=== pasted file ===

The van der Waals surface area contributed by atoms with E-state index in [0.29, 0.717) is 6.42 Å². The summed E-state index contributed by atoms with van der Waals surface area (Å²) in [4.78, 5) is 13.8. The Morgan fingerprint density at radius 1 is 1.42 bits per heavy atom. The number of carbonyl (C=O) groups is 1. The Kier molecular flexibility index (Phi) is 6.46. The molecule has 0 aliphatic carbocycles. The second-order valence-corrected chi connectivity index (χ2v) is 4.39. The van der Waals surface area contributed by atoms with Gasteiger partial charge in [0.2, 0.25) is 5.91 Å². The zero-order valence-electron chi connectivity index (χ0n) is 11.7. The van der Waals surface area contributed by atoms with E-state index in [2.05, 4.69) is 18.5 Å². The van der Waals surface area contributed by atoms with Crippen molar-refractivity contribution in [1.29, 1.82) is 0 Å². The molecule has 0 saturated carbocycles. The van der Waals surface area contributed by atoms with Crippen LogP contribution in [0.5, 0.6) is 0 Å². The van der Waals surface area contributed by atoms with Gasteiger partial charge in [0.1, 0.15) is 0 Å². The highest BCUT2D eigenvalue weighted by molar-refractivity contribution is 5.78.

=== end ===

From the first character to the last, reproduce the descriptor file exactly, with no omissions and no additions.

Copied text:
The van der Waals surface area contributed by atoms with E-state index in [0.29, 0.717) is 6.42 Å². The summed E-state index contributed by atoms with van der Waals surface area (Å²) in [4.78, 5) is 13.8. The Morgan fingerprint density at radius 1 is 1.42 bits per heavy atom. The number of carbonyl (C=O) groups is 1. The Kier molecular flexibility index (Phi) is 6.46. The molecule has 0 aliphatic carbocycles. The second-order valence-corrected chi connectivity index (χ2v) is 4.39. The van der Waals surface area contributed by atoms with Gasteiger partial charge in [0.2, 0.25) is 5.91 Å². The zero-order valence-electron chi connectivity index (χ0n) is 11.7. The van der Waals surface area contributed by atoms with E-state index in [2.05, 4.69) is 18.5 Å². The van der Waals surface area contributed by atoms with Crippen molar-refractivity contribution in [1.29, 1.82) is 0 Å². The molecule has 0 saturated carbocycles. The van der Waals surface area contributed by atoms with Crippen LogP contribution in [0.5, 0.6) is 0 Å². The van der Waals surface area contributed by atoms with Gasteiger partial charge in [0.1, 0.15) is 0 Å². The highest BCUT2D eigenvalue weighted by molar-refractivity contribution is 5.78.